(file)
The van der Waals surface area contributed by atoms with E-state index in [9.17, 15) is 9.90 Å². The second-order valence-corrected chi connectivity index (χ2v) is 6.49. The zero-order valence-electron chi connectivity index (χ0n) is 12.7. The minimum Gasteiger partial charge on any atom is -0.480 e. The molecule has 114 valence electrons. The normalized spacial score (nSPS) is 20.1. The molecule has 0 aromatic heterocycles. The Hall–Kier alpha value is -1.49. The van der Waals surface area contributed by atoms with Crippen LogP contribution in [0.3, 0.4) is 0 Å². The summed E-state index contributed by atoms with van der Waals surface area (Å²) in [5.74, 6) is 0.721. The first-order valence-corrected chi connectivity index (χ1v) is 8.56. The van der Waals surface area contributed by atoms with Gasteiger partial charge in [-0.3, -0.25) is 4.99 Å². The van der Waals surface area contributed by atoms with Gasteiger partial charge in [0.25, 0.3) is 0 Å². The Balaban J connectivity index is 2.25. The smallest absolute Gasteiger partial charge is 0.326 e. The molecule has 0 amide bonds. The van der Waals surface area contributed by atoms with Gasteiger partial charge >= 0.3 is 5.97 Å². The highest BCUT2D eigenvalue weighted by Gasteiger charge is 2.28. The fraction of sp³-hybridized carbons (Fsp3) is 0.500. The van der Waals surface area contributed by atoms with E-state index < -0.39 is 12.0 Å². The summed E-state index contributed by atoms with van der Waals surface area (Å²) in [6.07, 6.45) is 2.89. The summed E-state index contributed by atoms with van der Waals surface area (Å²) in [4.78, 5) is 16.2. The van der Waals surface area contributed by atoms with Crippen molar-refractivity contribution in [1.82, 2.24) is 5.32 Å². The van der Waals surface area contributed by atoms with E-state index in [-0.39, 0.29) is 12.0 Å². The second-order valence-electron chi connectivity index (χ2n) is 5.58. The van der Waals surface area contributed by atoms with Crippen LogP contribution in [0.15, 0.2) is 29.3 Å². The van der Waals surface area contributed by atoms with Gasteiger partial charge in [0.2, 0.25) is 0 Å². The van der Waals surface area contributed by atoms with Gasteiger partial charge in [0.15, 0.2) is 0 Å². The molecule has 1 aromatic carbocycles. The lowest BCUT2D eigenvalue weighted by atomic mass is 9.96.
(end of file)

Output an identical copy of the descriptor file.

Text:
The van der Waals surface area contributed by atoms with E-state index in [9.17, 15) is 9.90 Å². The second-order valence-corrected chi connectivity index (χ2v) is 6.49. The zero-order valence-electron chi connectivity index (χ0n) is 12.7. The minimum Gasteiger partial charge on any atom is -0.480 e. The molecule has 114 valence electrons. The normalized spacial score (nSPS) is 20.1. The molecule has 0 aromatic heterocycles. The Hall–Kier alpha value is -1.49. The van der Waals surface area contributed by atoms with Crippen LogP contribution in [0.3, 0.4) is 0 Å². The summed E-state index contributed by atoms with van der Waals surface area (Å²) in [5.74, 6) is 0.721. The first-order valence-corrected chi connectivity index (χ1v) is 8.56. The van der Waals surface area contributed by atoms with Gasteiger partial charge in [-0.3, -0.25) is 4.99 Å². The van der Waals surface area contributed by atoms with Gasteiger partial charge in [0.25, 0.3) is 0 Å². The Balaban J connectivity index is 2.25. The smallest absolute Gasteiger partial charge is 0.326 e. The molecule has 0 amide bonds. The van der Waals surface area contributed by atoms with Gasteiger partial charge >= 0.3 is 5.97 Å². The highest BCUT2D eigenvalue weighted by Gasteiger charge is 2.28. The fraction of sp³-hybridized carbons (Fsp3) is 0.500. The van der Waals surface area contributed by atoms with E-state index < -0.39 is 12.0 Å². The summed E-state index contributed by atoms with van der Waals surface area (Å²) in [6.07, 6.45) is 2.89. The summed E-state index contributed by atoms with van der Waals surface area (Å²) in [4.78, 5) is 16.2. The van der Waals surface area contributed by atoms with Crippen molar-refractivity contribution in [1.82, 2.24) is 5.32 Å². The van der Waals surface area contributed by atoms with E-state index in [-0.39, 0.29) is 12.0 Å². The second-order valence-electron chi connectivity index (χ2n) is 5.58. The van der Waals surface area contributed by atoms with Crippen LogP contribution in [0.15, 0.2) is 29.3 Å². The van der Waals surface area contributed by atoms with Gasteiger partial charge in [0.2, 0.25) is 0 Å². The van der Waals surface area contributed by atoms with Gasteiger partial charge in [0.15, 0.2) is 0 Å². The molecule has 1 aromatic carbocycles. The lowest BCUT2D eigenvalue weighted by atomic mass is 9.96.